Introduction to Evolution
The study of evolution has dominated the field of biology for over a century. Explaining why the life we see is as it is fascinates scientists and non-scientists alike. Thanks to this fascination there are a number of questions that often come up about evolution; this primer contains some FAQs, key facts and educational links on evolution.
Genome – the entire genetic sequence in an organism
Genotype – the entire complement of genes in an organism
Allele – a version of one gene (genes can have multiple versions)
Gene – sequence of DNA that codes for a protein
Mutation – alteration in the DNA sequence
Phenotype – the entire complement of physical traits shown by an organism (created by the interaction of biology and environment)
What is evolution?
Evolution is the change over time of inheritable traits within a population, the study of evolution looks into the mechanisms that underlie this process. Importantly evolution is not the study of how life first formed, that is the study of Abiogenesis which looks how the conditions of a primordial Earth could give rise to chemistry that forms very primitive life.
How does evolution work?
At its most basic there are two main phenomenon in evolution; Mutation in every nucleated cell in your body. Mutations can cause differences in gene sequence and gene regulation; the former means that the protein coded for by a gene could be different and thus act in a different way (often causing knock-on effects), the latter means that whilst the gene may be fine the process of telling it when to be on (called expressed) and when not to be are different. Both of these can change the phenotype by altering, removing or even adding physical traits to the offspring.
Mutations that occur in germline cells (such as sperm and egg) can be passed down from parent to offspring. These changes in the organism’s genotype compared to its parent mean that the traits observed in the phenotype may also be different. This forms the fundamental basis for evolution.
Once mutation has occurred selection takes place. Inherited mutations have Mutation types. Biological fitness is a measure of how good an organism is at proliferating its genes and thus is an interplay between the ability to survive and the capacity to reproduce.
Mutations can be classified by their effect on fitness as deleterious (harmful to an organism’s fitness) and advantageous (beneficial to an organism’s fitness). Furthermore mutations are characterised as “strong” or “weak” depending on the level of effect they have (fatal mutations are strongly deleterious for example). Deleterious mutations are selected against because they decrease the fitness of an organism; the reverse is true for advantageous effects. For example mutations that cause fatality before puberty strongly reduce fitness (e.g. fatal mitochondrial DNA depletion myopathy caused by mutations in the TK2 gene).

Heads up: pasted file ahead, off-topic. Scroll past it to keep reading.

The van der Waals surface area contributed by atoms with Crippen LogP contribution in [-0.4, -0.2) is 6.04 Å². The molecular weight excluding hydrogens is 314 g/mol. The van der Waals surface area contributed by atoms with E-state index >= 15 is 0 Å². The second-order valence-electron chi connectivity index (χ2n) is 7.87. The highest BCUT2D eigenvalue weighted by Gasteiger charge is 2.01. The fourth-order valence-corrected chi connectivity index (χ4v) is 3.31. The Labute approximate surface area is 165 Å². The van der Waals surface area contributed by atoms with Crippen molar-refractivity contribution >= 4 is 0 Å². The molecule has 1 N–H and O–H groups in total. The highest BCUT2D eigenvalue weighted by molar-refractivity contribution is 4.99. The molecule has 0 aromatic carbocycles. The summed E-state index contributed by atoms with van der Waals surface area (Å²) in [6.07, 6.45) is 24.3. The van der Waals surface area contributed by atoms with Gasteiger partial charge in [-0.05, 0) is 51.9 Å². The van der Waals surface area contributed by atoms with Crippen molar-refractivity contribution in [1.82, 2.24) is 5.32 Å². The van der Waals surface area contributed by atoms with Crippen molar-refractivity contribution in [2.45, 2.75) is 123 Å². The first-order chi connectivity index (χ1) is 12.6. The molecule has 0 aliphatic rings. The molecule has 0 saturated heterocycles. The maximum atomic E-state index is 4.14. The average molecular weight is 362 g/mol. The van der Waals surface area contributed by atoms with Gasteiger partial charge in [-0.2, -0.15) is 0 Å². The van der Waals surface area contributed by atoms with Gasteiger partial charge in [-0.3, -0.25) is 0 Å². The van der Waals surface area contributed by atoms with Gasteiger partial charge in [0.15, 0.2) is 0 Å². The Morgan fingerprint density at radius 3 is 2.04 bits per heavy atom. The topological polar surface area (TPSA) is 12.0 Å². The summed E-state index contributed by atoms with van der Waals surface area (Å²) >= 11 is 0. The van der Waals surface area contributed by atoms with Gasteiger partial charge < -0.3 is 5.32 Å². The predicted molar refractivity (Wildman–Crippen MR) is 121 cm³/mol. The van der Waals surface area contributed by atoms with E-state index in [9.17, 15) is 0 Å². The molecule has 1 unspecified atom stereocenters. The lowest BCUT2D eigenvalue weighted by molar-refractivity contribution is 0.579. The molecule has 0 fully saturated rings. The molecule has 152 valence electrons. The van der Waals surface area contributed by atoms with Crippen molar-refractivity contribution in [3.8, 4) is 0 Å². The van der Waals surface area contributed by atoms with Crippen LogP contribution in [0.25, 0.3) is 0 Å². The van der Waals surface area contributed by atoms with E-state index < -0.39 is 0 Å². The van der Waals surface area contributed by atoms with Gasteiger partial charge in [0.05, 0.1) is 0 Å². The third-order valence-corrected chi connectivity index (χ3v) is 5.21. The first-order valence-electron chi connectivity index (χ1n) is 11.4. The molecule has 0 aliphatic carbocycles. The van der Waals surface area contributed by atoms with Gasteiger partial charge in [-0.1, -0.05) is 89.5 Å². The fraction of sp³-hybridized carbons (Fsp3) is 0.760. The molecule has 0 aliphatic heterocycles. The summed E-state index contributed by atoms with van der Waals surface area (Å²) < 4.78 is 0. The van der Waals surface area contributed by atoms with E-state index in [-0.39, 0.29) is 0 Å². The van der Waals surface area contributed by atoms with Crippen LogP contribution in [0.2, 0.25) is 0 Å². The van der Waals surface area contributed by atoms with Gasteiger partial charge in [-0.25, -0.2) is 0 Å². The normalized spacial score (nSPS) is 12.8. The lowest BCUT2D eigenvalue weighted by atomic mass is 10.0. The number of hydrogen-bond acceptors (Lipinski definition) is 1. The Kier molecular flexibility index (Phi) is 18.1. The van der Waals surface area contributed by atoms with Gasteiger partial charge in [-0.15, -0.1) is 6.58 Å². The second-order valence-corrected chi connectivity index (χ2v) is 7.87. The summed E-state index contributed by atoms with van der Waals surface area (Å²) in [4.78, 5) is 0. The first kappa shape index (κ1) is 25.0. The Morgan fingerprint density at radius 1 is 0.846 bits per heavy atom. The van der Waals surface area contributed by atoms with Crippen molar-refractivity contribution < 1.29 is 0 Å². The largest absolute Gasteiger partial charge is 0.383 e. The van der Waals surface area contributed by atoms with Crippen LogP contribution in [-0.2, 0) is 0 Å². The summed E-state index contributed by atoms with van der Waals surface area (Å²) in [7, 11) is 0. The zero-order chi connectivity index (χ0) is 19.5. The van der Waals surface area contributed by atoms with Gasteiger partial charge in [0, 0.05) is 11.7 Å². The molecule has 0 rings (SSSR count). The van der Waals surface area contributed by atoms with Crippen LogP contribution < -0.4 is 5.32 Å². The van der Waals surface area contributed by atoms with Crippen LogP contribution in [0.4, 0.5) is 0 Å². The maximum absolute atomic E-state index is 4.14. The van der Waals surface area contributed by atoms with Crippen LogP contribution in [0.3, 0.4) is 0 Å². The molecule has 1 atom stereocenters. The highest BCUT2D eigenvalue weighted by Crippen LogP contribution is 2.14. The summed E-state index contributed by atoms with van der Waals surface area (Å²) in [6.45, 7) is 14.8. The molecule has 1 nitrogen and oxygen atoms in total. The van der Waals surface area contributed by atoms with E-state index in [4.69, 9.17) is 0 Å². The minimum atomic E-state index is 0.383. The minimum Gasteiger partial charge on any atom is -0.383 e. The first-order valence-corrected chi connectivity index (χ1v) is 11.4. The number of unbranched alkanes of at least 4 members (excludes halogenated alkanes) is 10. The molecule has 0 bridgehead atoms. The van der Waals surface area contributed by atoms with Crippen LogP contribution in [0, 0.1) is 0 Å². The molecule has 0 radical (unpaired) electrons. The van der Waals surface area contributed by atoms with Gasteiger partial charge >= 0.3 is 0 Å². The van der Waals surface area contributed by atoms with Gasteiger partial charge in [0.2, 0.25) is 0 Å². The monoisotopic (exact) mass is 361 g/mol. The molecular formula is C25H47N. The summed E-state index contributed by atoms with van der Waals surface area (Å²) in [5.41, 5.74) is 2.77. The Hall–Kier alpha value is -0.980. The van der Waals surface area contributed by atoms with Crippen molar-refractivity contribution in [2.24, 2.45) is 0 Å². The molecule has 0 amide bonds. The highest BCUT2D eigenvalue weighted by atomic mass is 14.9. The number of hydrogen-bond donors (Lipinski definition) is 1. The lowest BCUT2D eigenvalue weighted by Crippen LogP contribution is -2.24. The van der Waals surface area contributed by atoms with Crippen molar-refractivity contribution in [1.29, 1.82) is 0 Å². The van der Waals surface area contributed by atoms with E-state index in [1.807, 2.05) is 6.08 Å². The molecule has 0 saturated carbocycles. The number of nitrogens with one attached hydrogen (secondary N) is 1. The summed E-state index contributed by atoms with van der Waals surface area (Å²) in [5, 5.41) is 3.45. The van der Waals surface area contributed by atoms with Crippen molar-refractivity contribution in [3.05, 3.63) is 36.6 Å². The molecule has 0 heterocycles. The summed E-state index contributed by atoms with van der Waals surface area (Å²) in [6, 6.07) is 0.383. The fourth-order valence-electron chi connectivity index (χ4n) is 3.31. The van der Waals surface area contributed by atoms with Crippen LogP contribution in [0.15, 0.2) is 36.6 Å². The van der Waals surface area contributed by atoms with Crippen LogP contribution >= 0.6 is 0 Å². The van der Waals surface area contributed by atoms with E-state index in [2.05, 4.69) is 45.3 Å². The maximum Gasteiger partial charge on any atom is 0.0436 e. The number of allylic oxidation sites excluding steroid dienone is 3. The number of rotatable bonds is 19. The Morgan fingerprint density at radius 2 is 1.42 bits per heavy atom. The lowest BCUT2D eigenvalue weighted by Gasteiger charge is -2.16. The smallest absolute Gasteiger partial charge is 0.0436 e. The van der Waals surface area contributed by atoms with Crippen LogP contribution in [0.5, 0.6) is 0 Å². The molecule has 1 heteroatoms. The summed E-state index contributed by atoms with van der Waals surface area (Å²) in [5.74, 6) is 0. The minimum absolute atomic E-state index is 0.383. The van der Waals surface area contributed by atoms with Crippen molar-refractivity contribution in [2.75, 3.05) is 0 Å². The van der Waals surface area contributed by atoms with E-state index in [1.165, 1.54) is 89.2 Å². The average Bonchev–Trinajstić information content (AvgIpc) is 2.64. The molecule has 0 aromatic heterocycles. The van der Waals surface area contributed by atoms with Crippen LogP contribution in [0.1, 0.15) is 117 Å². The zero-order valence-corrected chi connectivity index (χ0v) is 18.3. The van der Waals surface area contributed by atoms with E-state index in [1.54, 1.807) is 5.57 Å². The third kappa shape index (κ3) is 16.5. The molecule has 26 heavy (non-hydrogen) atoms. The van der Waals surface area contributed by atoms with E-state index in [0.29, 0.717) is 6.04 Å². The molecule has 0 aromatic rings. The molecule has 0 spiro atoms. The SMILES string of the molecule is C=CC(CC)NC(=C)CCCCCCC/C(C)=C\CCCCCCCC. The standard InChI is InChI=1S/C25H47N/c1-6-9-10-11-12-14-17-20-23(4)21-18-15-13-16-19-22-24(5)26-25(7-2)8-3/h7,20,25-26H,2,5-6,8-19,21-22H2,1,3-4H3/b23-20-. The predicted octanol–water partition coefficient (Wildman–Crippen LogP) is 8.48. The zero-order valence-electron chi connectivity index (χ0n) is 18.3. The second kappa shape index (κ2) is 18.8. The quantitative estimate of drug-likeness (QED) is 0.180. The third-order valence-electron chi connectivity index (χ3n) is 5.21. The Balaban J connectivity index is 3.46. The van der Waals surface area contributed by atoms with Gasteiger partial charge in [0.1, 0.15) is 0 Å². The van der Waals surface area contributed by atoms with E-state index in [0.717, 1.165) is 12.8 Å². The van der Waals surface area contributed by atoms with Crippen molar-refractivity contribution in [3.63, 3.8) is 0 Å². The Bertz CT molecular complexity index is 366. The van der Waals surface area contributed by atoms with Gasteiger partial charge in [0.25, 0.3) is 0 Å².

It is very important to remember that whether or not a mutation is deleterious or advantageous strongly depends on the environment. A mutation giving rise to a trait that is advantageous in one environment (e.g. yellow fur in a field of yellow plants) can be deleterious in another environment (e.g. yellow fur in a field of green plants).
It is also vital to note however that advantageous and deleterious mutations of both the strong and weak variety account for a very small percentage of all mutations, in actuality the majority of mutations are on the molecular level in the way that they have absolutely no effect on the survival or reproductive fitness of the individual (Kimaru, 1968).
How do organisms know to evolve?
No individual organism actually evolves in nature; rather populations evolve across generations with each generation slightly different to the last. When evolution occurs there is nothing directing it and populations never try to evolve. As Dawkin’s put it evolution is a blind watchmaker, the processes occur mechanically without any thought. Advantageous mutations are selected for simply because they allow the organism to survive and proliferate more than others meaning that a higher proportion of the next generation will possess the beneficial genes.
If you are still confused here’s a simple thought exercise; Imagine you have ten towers made from a random amount of blocks. You measure them all and remove the smallest five. Taking the biggest five you now create two new copies (discarding the old). When building the copies flip a coin for each one and roll a dice; if you roll a heads you add on the amount of blocks the dice says, if you roll a tails you take that amount off. Then repeat the process over and over. You don’t even have to use blocks! simply get a pen and paper and write it out. Over time you will see that because the environment (you) has some selective pressure (tall height) over time mutations (coin and dice) that are beneficial (heads and high numbers) lead to taller and taller towers without any tower actually doing anything. Check out the evolution simulator linked below to see for yourself how this simple process can occur.
Have we ever observed evolution?
Yes, there are many examples of evolution occurring in both the lab and in nature. Some examples include the phenomenon of ring species. Check out some of the links below for more information, examples and references.
Will humans stop evolving?
There are certain conditions that must be met for evolution to stop, this is described by the Hardy-Weinberg principle;
1) A population must be large
2) No mutations may occur
3) Mating must be random
4) No migration
5) No differential reproductive success
Suffice to say humanity has not met these conditions. There are also good examples of recent human evolution such as selection for CCR5-Δ32 during the Black Death in Europe, these mutations grant some Europeans higher resistance against diseases like smallpox and HIV